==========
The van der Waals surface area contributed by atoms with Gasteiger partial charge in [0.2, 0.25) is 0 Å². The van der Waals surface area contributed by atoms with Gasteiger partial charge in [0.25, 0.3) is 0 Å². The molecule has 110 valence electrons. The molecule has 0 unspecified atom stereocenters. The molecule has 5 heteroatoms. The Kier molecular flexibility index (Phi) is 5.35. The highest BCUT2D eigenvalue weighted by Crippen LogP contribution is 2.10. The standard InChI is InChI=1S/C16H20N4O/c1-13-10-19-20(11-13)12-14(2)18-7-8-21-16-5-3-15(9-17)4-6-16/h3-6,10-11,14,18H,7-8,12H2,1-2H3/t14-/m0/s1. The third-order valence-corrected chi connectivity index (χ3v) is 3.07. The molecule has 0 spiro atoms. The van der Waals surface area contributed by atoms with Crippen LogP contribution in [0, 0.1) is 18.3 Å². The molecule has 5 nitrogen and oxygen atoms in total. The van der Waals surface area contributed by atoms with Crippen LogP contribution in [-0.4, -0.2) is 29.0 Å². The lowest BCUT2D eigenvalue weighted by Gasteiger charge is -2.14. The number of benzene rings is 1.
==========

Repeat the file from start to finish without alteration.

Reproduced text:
The van der Waals surface area contributed by atoms with Gasteiger partial charge in [0.2, 0.25) is 0 Å². The van der Waals surface area contributed by atoms with Gasteiger partial charge in [0.25, 0.3) is 0 Å². The molecule has 110 valence electrons. The molecule has 0 unspecified atom stereocenters. The molecule has 5 heteroatoms. The Kier molecular flexibility index (Phi) is 5.35. The highest BCUT2D eigenvalue weighted by Crippen LogP contribution is 2.10. The standard InChI is InChI=1S/C16H20N4O/c1-13-10-19-20(11-13)12-14(2)18-7-8-21-16-5-3-15(9-17)4-6-16/h3-6,10-11,14,18H,7-8,12H2,1-2H3/t14-/m0/s1. The third-order valence-corrected chi connectivity index (χ3v) is 3.07. The molecule has 0 spiro atoms. The van der Waals surface area contributed by atoms with Crippen LogP contribution in [0, 0.1) is 18.3 Å². The molecule has 5 nitrogen and oxygen atoms in total. The van der Waals surface area contributed by atoms with Crippen LogP contribution in [-0.4, -0.2) is 29.0 Å². The lowest BCUT2D eigenvalue weighted by Gasteiger charge is -2.14. The number of benzene rings is 1.